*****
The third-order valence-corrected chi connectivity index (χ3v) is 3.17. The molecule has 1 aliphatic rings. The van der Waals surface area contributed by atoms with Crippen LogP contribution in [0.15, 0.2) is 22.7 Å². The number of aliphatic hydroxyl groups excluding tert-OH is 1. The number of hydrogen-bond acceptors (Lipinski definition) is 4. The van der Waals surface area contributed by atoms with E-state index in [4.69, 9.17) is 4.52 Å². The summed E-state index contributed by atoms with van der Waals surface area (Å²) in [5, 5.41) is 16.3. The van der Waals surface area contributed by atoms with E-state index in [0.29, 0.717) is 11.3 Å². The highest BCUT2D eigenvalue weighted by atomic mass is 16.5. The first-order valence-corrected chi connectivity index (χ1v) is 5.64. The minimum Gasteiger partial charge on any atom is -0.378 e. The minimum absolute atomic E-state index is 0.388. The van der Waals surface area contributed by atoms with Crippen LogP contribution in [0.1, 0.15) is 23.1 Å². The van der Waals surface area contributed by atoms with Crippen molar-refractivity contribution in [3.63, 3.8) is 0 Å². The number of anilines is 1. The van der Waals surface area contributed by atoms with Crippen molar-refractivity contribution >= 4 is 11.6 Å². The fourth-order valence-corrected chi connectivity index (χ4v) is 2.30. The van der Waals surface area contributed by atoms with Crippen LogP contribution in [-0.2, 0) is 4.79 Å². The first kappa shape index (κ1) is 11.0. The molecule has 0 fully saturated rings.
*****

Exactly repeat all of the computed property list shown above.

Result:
The third-order valence-corrected chi connectivity index (χ3v) is 3.17. The molecule has 1 aliphatic rings. The van der Waals surface area contributed by atoms with Crippen LogP contribution in [0.15, 0.2) is 22.7 Å². The number of aliphatic hydroxyl groups excluding tert-OH is 1. The number of hydrogen-bond acceptors (Lipinski definition) is 4. The van der Waals surface area contributed by atoms with E-state index in [4.69, 9.17) is 4.52 Å². The summed E-state index contributed by atoms with van der Waals surface area (Å²) in [5, 5.41) is 16.3. The van der Waals surface area contributed by atoms with E-state index in [0.29, 0.717) is 11.3 Å². The highest BCUT2D eigenvalue weighted by atomic mass is 16.5. The first-order valence-corrected chi connectivity index (χ1v) is 5.64. The minimum Gasteiger partial charge on any atom is -0.378 e. The minimum absolute atomic E-state index is 0.388. The van der Waals surface area contributed by atoms with Crippen LogP contribution in [0.1, 0.15) is 23.1 Å². The van der Waals surface area contributed by atoms with Crippen molar-refractivity contribution in [3.63, 3.8) is 0 Å². The number of anilines is 1. The van der Waals surface area contributed by atoms with Crippen molar-refractivity contribution >= 4 is 11.6 Å². The fourth-order valence-corrected chi connectivity index (χ4v) is 2.30. The van der Waals surface area contributed by atoms with Crippen LogP contribution in [-0.2, 0) is 4.79 Å². The first kappa shape index (κ1) is 11.0. The molecule has 0 fully saturated rings.